To the HON. GEORGE BROWN.
TORONTO, March 24, 1868.
DEAR SIR,—I desire on this, the 65th anniversary of my birth, to assure you of my hearty forgiveness of the personal wrongs which I think you have clone me in past years, and of my forgetfulness of them, so far at least as involves the least unkindness or unfriendliness of feeling.
To express free and independent opinions on the public acts of public men ; to animadvert severely upon them, when considered unavoidable, is both the right and duty of the press ; nor have I ever been discourteous or felt any animosity towards those who have condemned my official acts or denounced my opinions. Had I considered that you had done nothing worse in regard to myself, I should have felt and acted differently from what I have done in regard to you—the only public man in Canada with whom I have not been on speaking and personally friendly terms. But while I wish in no way to influence your judgment or proceedings in relation to myself, I beg to say that I cherish no other than those feelings of good-will towards you with which I hope to—as I soon must—stand before the Judge of all the earth, imploring as well as granting forgiveness for all the wrong deeds done in the flesh.
Yours very sincerely.
(Signed,) E. RYERSON.
The following reply was sent by Mr. Brown. The writer is not aware whether it was followed up by any further correspondence.
TORONTO, 24th March, 1868.
Sir,—I have received your letter of this day and note its contents. I am entirely unconscious of any “personal wrong” ever done you by me, and had no thought of receiving “forgiveness” at your hands. What I have said or written of your public conduct or writings has been dictated solely by a sense of public duty, and has never, I feel confident, exceeded the bounds of legitimate criticism, in view of all attendant circumstances. What has been written of you by others in the columns of the Globe has been always restrained within the limits of fair criticism towards one holding a position of public trust.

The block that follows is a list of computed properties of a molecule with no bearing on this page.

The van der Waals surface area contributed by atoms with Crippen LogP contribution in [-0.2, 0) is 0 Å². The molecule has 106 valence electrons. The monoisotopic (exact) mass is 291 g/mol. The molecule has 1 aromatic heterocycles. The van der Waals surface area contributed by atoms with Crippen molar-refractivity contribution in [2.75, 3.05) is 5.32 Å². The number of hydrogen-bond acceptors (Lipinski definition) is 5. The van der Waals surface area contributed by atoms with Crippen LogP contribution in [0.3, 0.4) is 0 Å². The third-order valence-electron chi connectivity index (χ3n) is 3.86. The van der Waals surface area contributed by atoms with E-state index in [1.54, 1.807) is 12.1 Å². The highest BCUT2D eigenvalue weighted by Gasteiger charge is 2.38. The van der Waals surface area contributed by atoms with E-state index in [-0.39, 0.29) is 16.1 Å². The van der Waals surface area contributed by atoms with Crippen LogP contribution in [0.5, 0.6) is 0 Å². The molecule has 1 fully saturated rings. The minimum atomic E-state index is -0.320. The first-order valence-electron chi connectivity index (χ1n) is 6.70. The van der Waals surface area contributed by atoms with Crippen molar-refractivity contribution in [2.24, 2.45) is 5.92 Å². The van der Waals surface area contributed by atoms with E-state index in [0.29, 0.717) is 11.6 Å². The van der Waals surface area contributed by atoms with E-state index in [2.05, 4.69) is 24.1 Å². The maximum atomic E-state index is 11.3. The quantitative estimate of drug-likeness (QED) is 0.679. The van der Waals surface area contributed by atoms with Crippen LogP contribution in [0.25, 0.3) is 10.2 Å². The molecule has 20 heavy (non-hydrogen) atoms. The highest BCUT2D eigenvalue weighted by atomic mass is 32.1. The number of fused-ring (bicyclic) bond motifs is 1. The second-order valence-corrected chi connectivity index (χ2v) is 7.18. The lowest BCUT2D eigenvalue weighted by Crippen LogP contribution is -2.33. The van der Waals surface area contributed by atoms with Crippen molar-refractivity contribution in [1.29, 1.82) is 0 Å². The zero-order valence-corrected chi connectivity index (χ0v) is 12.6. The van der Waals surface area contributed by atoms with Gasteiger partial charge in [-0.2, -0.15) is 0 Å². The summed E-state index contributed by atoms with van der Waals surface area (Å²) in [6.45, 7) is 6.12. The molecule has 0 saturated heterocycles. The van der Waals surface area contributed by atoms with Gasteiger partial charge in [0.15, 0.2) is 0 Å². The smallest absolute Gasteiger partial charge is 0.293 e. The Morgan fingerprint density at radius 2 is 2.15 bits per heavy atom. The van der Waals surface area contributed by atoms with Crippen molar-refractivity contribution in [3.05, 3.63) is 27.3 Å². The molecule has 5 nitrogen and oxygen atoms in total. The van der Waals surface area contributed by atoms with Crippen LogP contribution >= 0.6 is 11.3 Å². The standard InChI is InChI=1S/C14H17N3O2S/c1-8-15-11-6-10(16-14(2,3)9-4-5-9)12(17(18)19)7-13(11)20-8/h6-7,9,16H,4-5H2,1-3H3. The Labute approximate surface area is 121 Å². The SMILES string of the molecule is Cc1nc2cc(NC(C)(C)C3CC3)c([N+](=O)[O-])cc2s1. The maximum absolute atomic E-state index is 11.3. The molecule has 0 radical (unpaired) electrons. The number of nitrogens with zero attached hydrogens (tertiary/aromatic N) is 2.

As to your personal attacks upon myself—those who pursue the fearless course of a public journalist and politician, as I have done for a quarter of a century, cannot expect to escape abuse and misrepresentation, and assuredly your assaults on me have never affected my course towards you in the slightest degree. Your series of letters printed in the Leader newspaper some years ago were not, I am told, conceived in a very Christian spirit. But I was ill at the time they were published, and have never read them. Your dragging my name into your controversy with the Messrs. Campbell, in a matter with which I had no concern whatever, was one of those devices unhappily too often resorted to in political squabbles to be capable of exciting more than momentary indignation.
I am, Sir,
Your most obedient servant,
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Source: Alexander MACKENZIE, "George Brown's Role in Confederation", in The Life and Speeches of Hon. George Brown, Toronto, The Globe Printing Company, 1882, 381p., pp. 108-111.